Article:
|The story line in Secret Shadows hinges on an extremely improbable circumstance. The hero has attended and graduated from the top-ranked law school at the University of Virginia and joined the FBI. And none of the hometown folks Ė including his mother and sister! Ė know anything about it. Donít you think Mom would be wanting to know what sonny boy is doing with himself during those post-college years?
Dane White Eagle is an undercover FBI agent investigating illegal designer drug manufacture and trafficking on the Cold Creek Indian Reservation in South Dakota. He has infiltrated the Big Elk gang but still hasnít discovered the location of the manufacturing site. Information heís supplied helped convict Bobby Big Elk, but Bobby refused to reveal the location even in return for a deal. Leland Big Elk is Daneís motherís boyfriend, but itís Bobby who is the brains of the business.
Dane picks up his thirteen-year-old sister Kylee, who is dying of a brain tumor. He is to take her to a party but has to make a stop on the way. He leaves his gun in the car, and in his absence, someone uses his gun to shoot Kylee and attempts to make it look like suicide. Desperate, Dane rushes her to the hospital emergency room.
Dr. Claire Colby is a trauma specialist. She sees Dane bring in Kylee and tries to save the girl. She later testifies at Daneís trial. In the aftermath of the murder, Dane, along with other agents, decides to use Kyleeís murder as a pretext to have Dane sent to the same prison as Bobby Big Elk.
After six months in prison, Dane still hasnít persuaded Bobby to reveal any secrets so he is released on a technicality. He returns to the reservation where he discovers that Claire has left emergency medicine and is now in practice at the local clinic. She has become close to his mother who blames Dane for Kyleeís death and refuses to acknowledge him as her son.
Leland arranges for Dane to join the reservation police force, but Dane is still working to uncover the source of the designer drugs. He asks Claire to alert him to any drug use. Working together to stop the spread of illegal drugs, they will become attracted to one another and will put themselves in danger.
Secret Shadows is so much like the native American romances Kathleen Eagle used to write that there were times Iíd forget it was actually the work of Judie Aitken. The basic pattern is the same: stoic, noble native hero, generous, benevolent white heroine. The sense of alienation felt by both characters also has familiar ring.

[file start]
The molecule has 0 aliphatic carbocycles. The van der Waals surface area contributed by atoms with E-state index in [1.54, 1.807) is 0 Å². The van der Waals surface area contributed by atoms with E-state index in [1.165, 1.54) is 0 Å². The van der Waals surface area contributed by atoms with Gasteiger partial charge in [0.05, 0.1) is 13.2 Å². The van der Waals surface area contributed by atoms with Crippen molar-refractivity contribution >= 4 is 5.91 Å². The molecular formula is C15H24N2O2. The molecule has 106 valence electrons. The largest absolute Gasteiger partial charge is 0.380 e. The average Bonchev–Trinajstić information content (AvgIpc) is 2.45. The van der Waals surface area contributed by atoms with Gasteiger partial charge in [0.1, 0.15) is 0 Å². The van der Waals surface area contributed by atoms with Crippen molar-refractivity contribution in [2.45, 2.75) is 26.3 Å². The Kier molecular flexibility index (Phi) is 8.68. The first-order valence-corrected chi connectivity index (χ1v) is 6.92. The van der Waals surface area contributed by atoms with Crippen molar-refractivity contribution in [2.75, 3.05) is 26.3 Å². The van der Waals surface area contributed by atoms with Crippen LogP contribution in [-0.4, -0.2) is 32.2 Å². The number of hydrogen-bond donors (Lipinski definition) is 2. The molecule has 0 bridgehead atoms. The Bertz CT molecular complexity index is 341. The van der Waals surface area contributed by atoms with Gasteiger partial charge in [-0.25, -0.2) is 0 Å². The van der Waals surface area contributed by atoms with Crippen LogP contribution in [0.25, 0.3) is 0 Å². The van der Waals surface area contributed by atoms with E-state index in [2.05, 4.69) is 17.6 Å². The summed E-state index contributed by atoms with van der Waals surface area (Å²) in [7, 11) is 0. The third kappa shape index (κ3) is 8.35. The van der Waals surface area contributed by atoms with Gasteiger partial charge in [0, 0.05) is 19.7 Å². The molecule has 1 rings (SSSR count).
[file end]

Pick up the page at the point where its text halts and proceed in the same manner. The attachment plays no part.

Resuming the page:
Dane is especially isolated. Even his own mother has rejected him. He is offered a place to live by the elderly Clement Runs After, who still embraces the old ways. Clement is one of those characters who frequently appear in such stories to emphasize how modern life has eroded traditional values.
There are some holes in the mystery element of Secret Shadows. Arenít there some heat-sensing detectors that could assist in finding the manufacturing site? Why didnít anyone pursue the disappearance of Claireís predecessor? Why is all the burden on Dane? Canít his FBI buddies do something? On the whole, however, the mystery is solid, and the whodunit isnít telegraphed a mile away.
The romance isnít as strong as the mystery subplot. Dane and Claire experience dreams that are remarkably similar, and a pack of dogs shows up at odd times. It all has to mean something mystic because there must be some reason for the attraction between them. Itís easy to understand what Dane sees in Claire, but her trust in him borders on blind faith. She has every reason to doubt his trustworthiness but seems dazzled by his bronzed Indian brave physique, which is dramatically highlighted in the cover illustration.
The stark description of the impoverished conditions on the reservation is one of the bookís strengths. The narrative doesnít gloss over the realities of daily life on the reservation, and the setting underscores Daneís sense of alienation.
Usually the Big Misunderstanding in a romance refers to the relationship between the hero and heroine. In Secret Shadows itís between the hero and everyone else. Because it doesnít seem even remotely possible that Dane could keep his degree and career a complete secret, the whole story suffers. Nevertheless, the realistic depiction of reservation life and the decent mystery subplot make this an acceptable book.